Warner Springs, California

From the March 7, 2007 San Diego Union-Tribune:

WARNER SPRINGS – The owner of Sunshine Summit General Store on state Route 79 shot and wounded two burglars he interrupted in the store early yesterday, sheriff’s officials said.

The owner, whom authorities did not identify, called the Sheriff’s Department about 4 a.m. to report the shooting. He said he was being chased by people in a pickup and that he shot at them, said sheriff’s Lt. William Donahue.

Lt. Tim Curran said the owner went to the store to check on a burglar alarm that had been triggered. He confronted the burglars and fired a handgun at them. Later, two people with multiple gunshot wounds turned up at Palomar Medical Center in Escondido. Deputies still were interviewing them last night.

From SignOnSanDiego.com of July 15, 2007

Shots in the dark

Even before the night he shot and nearly killed two burglars, Chris Drake was a man who liked to keep a firearm within easy reach.

He and his wife own a general store 20 miles north of Santa Ysabel on state Highway 79, a two-lane road cutting through a landscape of oak trees, vineyards and livestock grazing in fields of golden grass. Cars brake for deer and wild turkeys.

The Sunshine Summit General Store, located in a hamlet of 260 residents, sells everything from lawn tools and hats to cigarettes and hard liquor. A large blow-up of a Coors beer can hangs from the ceiling.

Like many residents of this rural part of northern San Diego County, Drake, 48, owns a gun – several, actually. The nearest sheriff’s substation is some 20 miles away. As a business owner, he says, he would feel vulnerable without a pistol tucked into his waistband. The store has been burglarized four times since his wife, Sheri, bought it in 2001.

“I don’t think there could be a level of comfort without being armed,” said Drake, who once owned a Long Beach lumberyard and has the leathery complexion of a guy who spends plenty of time in the sun. This particular section of the county, he added, is a bit “like the Wild West.”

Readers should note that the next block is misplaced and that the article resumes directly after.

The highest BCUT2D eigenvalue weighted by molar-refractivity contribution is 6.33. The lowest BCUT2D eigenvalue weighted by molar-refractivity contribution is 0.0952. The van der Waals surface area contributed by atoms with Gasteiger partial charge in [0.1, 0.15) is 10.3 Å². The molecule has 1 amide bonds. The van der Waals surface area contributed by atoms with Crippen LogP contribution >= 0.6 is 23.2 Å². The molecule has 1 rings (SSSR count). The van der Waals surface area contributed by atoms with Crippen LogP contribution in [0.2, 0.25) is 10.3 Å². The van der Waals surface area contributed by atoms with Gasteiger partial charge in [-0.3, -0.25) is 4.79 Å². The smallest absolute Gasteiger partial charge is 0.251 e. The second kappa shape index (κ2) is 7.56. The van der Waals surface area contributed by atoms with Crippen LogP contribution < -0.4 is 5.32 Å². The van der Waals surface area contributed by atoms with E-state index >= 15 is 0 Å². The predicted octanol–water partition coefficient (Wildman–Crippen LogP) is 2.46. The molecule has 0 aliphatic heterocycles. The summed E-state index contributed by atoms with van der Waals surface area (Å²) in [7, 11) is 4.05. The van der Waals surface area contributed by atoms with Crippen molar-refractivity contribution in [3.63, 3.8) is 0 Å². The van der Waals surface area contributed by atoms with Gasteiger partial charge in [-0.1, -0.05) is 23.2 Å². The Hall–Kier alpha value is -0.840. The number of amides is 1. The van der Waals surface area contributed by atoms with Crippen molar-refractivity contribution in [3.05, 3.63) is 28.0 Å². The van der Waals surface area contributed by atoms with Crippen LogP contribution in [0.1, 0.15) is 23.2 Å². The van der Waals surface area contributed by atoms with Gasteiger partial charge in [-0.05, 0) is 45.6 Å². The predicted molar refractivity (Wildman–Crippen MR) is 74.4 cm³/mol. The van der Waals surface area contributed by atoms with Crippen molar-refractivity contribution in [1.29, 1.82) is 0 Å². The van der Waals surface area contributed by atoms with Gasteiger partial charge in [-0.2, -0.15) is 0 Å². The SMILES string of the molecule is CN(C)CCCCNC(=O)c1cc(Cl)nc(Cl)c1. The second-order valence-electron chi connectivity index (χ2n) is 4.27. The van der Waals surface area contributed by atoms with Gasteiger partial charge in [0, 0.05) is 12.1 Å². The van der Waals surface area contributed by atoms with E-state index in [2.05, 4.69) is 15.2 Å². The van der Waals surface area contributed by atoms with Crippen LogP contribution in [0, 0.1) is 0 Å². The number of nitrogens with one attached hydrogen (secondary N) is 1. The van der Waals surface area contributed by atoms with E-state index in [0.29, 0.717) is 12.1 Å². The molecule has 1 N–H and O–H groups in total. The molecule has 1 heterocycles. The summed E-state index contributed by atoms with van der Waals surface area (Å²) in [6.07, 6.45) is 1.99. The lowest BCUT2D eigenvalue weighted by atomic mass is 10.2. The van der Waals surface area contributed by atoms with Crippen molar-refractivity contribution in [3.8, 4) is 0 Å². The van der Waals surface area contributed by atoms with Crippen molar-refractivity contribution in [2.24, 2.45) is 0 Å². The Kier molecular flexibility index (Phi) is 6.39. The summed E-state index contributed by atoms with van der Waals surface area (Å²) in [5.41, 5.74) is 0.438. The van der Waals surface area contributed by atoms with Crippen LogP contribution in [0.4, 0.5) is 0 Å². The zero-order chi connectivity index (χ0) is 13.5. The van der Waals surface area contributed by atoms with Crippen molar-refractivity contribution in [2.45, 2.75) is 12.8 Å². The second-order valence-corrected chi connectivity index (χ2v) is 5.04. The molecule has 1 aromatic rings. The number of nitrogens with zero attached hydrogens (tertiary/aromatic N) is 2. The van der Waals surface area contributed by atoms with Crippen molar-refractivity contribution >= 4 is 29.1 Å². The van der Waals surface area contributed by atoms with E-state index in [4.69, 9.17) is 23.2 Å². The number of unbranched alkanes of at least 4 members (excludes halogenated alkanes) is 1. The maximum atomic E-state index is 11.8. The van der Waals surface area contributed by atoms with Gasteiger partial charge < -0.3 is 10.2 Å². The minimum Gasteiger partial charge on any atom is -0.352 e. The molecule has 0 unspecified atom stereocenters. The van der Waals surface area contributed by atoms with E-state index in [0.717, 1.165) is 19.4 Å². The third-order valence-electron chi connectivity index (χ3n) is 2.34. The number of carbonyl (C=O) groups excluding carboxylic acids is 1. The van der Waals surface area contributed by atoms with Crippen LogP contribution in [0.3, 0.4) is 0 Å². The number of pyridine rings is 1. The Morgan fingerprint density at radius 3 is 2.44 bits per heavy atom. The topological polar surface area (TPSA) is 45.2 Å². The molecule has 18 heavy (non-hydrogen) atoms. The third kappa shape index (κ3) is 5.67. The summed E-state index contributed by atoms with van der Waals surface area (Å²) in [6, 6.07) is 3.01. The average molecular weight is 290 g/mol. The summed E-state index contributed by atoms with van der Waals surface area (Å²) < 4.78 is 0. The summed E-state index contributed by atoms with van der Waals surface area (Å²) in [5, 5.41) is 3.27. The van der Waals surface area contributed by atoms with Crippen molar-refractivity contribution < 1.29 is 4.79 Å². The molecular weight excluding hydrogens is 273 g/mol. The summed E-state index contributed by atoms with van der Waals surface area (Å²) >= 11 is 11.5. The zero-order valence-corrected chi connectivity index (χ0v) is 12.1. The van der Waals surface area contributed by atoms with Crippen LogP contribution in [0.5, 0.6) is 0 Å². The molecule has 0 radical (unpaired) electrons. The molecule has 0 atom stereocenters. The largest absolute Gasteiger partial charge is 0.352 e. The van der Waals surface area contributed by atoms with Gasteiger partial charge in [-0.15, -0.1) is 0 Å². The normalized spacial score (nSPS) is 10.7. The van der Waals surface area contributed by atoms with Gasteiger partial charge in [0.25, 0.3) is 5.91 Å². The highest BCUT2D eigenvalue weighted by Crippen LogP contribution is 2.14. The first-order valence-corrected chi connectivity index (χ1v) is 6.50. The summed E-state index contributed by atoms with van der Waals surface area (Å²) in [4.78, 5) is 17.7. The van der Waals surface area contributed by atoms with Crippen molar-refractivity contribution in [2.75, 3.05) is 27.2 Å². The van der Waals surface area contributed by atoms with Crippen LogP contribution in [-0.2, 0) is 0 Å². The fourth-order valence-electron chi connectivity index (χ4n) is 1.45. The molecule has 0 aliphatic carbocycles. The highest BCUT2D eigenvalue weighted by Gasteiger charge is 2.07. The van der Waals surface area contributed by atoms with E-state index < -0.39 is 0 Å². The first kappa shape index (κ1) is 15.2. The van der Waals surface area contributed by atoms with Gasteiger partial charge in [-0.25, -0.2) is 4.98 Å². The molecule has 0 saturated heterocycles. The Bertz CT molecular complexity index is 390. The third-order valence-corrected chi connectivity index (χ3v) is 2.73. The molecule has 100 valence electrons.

Until the pre-dawn of March 6, however, he had never so much as pointed his shotgun or three handguns in the direction of another human being. He had fired his Smith & Wesson .38-caliber revolver a half-dozen times for practice, but only into a mound of dirt. The five-shot, snub-nosed pistol is notoriously difficult to aim.

In early February, exactly 30 days before the events of March 6, thieves smashed through the Sunshine Summit store’s glass front door in the middle of the night and stole $11,000 in cigarettes, liquor and cash.

That incident, on top of burglaries in 2006 and 2005, left Drake fuming. He later described a feeling of “absolute ire” at having been “violated.”

The early hours of March 6 were clear and frigid, the kind of morning when a person curls up under a second blanket. The moon was bright and nearly full.

At 4 a.m., Drake woke up to go to the bathroom.

The store alarm went off.

To this day, Drake and his wife are amazed at how quickly they mobilized.

In less than a minute, Drake estimates, they grabbed the car keys and the loaded .38-caliber revolver he keeps by his bed. They ran out the door, got into their black Cadillac Escalade, drove around the back of the store and edged into the front parking lot.

He placed the gun on the driver’s seat between his legs.

Slowly, he rolled the sport utility vehicle toward the front of the store. There, they saw a Toyota SUV with a hooded figure in the driver’s seat.

Drake circled his SUV to the edge of the parking lot, keeping a safe distance. As he did so, two other men lugging merchandise ran out of the store. They got into the Toyota, which took off north on Highway 79.

Drake didn’t hesitate. That was his property they were stealing. Hell, these might even be the same burglars who broke into his store the previous month. The February break-in had occurred at the same hour of the morning.

He pulled his SUV onto the highway and stepped on the gas.

The two cars tore down the highway at 100 mph. At least twice, the Toyota made a U-turn and raced past the Drakes’ SUV. Each time, Chris Drake swung around and continued the pursuit.

Finally, the two cars stopped and faced each other. According to Drake, his SUV became stuck on the shoulder of the road, where he had pulled over so the Toyota wouldn’t hit him. At that point, he said, the driver of the Toyota began ramming the Drakes’ front fender and driver-side door.

Drake said he feared for his life. He said he and his wife felt trapped. He was also afraid, he later recalled, that the burglars might be armed and start shooting.

So he grabbed his five-shot pistol, leaned out the driver’s window and fired until his gun was empty. Two shots hit the grille of the Toyota, and three went through the windshield.

The three men in the Toyota panicked. “He’s got a gun!” one of them yelled as the windshield shattered.

The Toyota sped off into the night.

After reviewing the evidence, the San Diego County District Attorney’s Office made a decision: The two suspects would be charged with burglary. The Drakes would be charged with nothing.

Nonetheless, when asked whether he might do anything differently, Drake replied, “If my wife and I were ever threatened, I wouldn’t hesitate to shoot again.”


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